NATIONAL HARBOR, Md. — Textron Systems has its Aerosonde Small Unmanned Aircraft System deployed on one U.S. Navy destroyer in the Pacific and will be operating on a second by the end of the year, a company official told Defense News.

The Aerosonde system had been operating off the Navy expeditionary sea base Hershel “Woody” Williams for three years, with the system carrying an intelligence, surveillance and reconnaissance (ISR) payload and a wide-area search payload to support maritime operations in the Atlantic, Wayne Prender, Textron’s senior vice president for air systems, said in a March 31 interview.

In September, the Navy awarded the company a multi-year contract to integrate and operate the air system on two U.S. 7th Fleet-based destroyers. The first ship is now deployed following an integration period and operational evaluation.

After a first flight in March, the aircraft and destroyer “are now sailing in a full operational capacity in support of 7th Fleet and their real-world missions,” Prender said.

“We really believe that Aerosonde and its operations are setting conditions for future unmanned Navy programs by providing real-world operational deployable mission sets, really showcasing the value of organic air assets and unmanned aircraft assets to those ship captains,” he said, noting that the two ships involved are a Flight I and a Flight II Arleigh Burke-class destroyer that do not have a hangar and therefore don’t have a helicopter permanently onboard.

“Our small footprint and our streamlined logistics really enable a ship and that ship’s captain and its crew that would otherwise have no eye in the sky, we provide them that organic capability at a fraction of the cost of a manned system and utilizing common logistics that they already have on board,” he added.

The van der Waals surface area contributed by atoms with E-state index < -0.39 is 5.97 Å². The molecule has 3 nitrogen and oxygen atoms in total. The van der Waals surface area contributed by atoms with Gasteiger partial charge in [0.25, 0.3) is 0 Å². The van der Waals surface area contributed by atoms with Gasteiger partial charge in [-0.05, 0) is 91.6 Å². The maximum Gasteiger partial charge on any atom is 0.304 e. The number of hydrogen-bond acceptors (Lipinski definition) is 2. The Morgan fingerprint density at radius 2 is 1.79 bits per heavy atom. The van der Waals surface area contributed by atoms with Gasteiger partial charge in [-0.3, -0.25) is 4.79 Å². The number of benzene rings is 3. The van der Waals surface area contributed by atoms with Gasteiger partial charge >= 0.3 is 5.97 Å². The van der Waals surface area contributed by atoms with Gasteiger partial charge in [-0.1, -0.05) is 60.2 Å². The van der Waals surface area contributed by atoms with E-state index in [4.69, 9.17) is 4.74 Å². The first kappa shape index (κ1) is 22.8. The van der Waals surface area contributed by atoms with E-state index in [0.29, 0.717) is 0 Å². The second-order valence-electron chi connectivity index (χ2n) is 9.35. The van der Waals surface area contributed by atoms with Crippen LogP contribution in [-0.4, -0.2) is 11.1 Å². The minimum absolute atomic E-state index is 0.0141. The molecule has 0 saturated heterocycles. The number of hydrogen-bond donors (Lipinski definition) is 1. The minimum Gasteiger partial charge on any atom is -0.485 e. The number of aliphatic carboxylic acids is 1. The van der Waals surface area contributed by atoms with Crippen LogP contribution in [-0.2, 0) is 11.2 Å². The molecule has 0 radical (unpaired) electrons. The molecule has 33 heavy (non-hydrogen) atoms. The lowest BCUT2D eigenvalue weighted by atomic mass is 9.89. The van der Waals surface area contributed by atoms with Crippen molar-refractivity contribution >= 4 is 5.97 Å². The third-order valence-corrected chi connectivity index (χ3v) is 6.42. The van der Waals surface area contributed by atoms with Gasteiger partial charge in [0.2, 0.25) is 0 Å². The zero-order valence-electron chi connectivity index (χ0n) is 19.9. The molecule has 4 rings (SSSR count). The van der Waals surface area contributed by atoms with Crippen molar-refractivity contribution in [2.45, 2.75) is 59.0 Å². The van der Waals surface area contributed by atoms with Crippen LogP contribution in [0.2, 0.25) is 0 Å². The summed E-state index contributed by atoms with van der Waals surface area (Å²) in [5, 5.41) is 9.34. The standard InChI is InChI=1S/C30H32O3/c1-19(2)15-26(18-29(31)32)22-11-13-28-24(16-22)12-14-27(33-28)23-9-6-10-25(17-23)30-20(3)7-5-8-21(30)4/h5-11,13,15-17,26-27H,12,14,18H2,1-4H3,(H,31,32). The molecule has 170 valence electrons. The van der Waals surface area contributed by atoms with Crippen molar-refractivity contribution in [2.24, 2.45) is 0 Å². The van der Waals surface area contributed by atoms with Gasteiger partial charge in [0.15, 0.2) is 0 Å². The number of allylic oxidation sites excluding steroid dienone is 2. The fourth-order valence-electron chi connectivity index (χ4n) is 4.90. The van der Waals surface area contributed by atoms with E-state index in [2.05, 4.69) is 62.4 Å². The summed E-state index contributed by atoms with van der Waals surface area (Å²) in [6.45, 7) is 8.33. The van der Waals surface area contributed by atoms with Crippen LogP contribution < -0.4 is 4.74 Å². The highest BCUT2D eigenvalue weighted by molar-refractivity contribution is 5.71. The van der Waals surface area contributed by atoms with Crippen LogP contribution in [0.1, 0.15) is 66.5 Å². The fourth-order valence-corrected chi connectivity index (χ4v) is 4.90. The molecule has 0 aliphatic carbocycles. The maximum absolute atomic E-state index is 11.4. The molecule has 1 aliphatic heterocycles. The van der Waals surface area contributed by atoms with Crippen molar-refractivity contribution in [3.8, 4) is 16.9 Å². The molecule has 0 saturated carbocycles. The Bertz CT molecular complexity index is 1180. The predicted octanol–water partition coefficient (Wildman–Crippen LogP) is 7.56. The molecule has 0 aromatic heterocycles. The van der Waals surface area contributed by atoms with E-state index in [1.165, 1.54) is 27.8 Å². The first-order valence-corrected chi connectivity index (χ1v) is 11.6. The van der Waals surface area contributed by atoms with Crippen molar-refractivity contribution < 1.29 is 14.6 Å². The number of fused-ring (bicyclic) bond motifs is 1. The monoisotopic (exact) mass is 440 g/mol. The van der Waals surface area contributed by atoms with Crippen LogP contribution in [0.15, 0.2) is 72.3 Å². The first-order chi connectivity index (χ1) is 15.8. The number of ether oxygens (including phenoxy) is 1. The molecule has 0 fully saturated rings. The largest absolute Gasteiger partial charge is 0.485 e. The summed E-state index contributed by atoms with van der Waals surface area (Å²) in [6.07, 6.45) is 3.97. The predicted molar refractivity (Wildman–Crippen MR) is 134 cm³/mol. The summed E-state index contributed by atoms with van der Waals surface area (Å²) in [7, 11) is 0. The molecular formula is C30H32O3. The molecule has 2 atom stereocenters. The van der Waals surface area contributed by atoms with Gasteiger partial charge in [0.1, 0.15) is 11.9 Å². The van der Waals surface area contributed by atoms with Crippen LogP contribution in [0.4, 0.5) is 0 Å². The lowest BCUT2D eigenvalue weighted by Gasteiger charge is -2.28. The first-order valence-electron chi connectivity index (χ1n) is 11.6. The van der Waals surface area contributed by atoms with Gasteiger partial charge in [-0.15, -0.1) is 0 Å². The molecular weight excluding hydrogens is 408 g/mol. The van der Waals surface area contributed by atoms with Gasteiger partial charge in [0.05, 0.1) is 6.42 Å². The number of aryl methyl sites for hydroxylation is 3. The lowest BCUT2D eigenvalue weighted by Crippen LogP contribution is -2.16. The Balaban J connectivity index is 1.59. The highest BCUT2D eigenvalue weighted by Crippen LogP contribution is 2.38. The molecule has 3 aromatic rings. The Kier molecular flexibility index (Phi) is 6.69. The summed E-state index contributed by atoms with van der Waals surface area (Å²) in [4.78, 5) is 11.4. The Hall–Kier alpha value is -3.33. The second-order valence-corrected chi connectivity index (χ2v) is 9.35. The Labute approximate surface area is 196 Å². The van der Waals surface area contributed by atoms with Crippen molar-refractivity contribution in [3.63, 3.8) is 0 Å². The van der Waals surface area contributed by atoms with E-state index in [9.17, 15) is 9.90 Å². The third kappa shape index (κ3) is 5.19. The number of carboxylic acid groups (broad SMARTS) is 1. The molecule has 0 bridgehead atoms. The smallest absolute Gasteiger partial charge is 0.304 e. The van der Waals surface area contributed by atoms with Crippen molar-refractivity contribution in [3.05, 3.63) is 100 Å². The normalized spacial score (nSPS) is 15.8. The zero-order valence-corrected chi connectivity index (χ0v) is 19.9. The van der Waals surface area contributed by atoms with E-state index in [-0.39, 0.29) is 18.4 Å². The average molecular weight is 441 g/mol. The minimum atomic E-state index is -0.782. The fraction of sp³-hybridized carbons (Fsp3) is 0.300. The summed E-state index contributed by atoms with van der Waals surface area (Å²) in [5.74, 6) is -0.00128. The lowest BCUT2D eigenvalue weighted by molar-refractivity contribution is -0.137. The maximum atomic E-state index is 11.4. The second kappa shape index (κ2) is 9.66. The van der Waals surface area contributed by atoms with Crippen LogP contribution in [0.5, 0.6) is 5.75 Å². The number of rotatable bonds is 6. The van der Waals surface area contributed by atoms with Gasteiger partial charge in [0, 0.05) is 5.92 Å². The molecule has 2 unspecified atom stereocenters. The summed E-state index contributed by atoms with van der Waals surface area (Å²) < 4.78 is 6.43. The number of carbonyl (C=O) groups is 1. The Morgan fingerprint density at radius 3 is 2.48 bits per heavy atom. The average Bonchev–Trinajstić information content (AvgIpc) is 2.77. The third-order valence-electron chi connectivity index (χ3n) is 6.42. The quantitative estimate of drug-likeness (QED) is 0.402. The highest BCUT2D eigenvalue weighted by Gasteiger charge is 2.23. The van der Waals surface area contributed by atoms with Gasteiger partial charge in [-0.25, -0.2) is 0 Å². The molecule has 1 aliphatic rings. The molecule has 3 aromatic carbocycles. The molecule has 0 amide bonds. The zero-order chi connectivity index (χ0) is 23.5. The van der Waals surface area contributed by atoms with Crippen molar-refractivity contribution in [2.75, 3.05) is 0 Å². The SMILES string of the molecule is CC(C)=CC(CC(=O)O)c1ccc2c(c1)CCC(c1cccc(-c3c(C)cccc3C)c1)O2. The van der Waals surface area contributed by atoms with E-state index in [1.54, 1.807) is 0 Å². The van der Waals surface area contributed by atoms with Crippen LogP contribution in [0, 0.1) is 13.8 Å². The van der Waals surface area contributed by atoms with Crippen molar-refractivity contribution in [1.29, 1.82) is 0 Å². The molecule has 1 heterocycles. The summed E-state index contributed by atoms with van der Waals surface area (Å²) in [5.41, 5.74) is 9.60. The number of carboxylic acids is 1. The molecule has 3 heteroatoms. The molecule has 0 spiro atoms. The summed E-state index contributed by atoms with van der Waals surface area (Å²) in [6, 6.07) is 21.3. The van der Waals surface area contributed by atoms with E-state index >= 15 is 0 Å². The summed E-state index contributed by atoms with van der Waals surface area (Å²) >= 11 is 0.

Prender made clear that Textron isn’t trying to replace any manned helicopters on surface ships. But, he said, for those that do not have a hangar, the Aerosonde unmanned air vehicle can fold up and tuck away in small spaces in the destroyer, staying out of the way and then getting set up and in the air in less than an hour when needed.

For those ships that do have hangars and organic helicopters, Aerosonde could supplement the helos and do ISR and other missions at a much lower cost, he said, preserving the manned helicopters for more pressing missions only they can accomplish.

Textron employees are deployed on the destroyer today, operating the UAV as a contractor-owned/contractor-operated asset. The Navy essentially pays for the data the UAV obtains, which is piped directly into the combat information center on the ship and used by the crew to understand the environment and plan their missions.

Chief of Naval Research Rear Adm. Lorin Selby said in an April 5 speech at the Navy League’s Sea Air Space conference that he wanted to look more seriously at this CO/CO model in the future, saying the Navy didn’t need to buy hardware in some cases but rather needed to buy the ability to gather data. Whereas the Navy often falls in the trap of buying something with a lengthy service life, meaning the technology eventually becomes obsolete and the service has to pay to keep modernizing the system, the CO/CO model being used with Textron allows the Navy to get the data it needs while allowing Textron to appropriately balance upgrades and technology insertion.